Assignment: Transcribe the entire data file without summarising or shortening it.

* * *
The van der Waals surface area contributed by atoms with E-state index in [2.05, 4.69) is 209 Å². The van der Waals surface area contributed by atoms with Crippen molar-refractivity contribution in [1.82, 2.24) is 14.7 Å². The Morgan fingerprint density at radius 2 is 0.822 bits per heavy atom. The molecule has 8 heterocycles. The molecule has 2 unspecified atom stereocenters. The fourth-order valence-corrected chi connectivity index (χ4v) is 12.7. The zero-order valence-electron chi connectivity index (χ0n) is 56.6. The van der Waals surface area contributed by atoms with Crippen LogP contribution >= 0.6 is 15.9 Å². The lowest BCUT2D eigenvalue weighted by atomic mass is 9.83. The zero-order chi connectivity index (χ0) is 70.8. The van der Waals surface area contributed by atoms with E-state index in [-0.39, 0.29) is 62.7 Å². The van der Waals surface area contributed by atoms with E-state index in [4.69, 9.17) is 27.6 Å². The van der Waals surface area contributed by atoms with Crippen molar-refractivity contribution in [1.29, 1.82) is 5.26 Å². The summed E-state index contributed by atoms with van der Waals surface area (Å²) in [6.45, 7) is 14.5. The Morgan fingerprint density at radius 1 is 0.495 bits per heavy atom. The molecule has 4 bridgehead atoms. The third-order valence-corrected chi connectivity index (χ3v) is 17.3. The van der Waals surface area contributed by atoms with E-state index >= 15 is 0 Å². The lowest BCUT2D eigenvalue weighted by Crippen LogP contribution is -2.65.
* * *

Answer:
The van der Waals surface area contributed by atoms with E-state index in [2.05, 4.69) is 209 Å². The van der Waals surface area contributed by atoms with Crippen molar-refractivity contribution in [1.82, 2.24) is 14.7 Å². The Morgan fingerprint density at radius 2 is 0.822 bits per heavy atom. The molecule has 8 heterocycles. The molecule has 2 unspecified atom stereocenters. The fourth-order valence-corrected chi connectivity index (χ4v) is 12.7. The zero-order valence-electron chi connectivity index (χ0n) is 56.6. The van der Waals surface area contributed by atoms with Crippen LogP contribution >= 0.6 is 15.9 Å². The lowest BCUT2D eigenvalue weighted by atomic mass is 9.83. The zero-order chi connectivity index (χ0) is 70.8. The van der Waals surface area contributed by atoms with E-state index in [-0.39, 0.29) is 62.7 Å². The van der Waals surface area contributed by atoms with E-state index in [4.69, 9.17) is 27.6 Å². The van der Waals surface area contributed by atoms with Crippen molar-refractivity contribution in [1.29, 1.82) is 5.26 Å². The summed E-state index contributed by atoms with van der Waals surface area (Å²) in [6.45, 7) is 14.5. The Morgan fingerprint density at radius 1 is 0.495 bits per heavy atom. The molecule has 4 bridgehead atoms. The third-order valence-corrected chi connectivity index (χ3v) is 17.3. The van der Waals surface area contributed by atoms with E-state index >= 15 is 0 Å². The lowest BCUT2D eigenvalue weighted by Crippen LogP contribution is -2.65.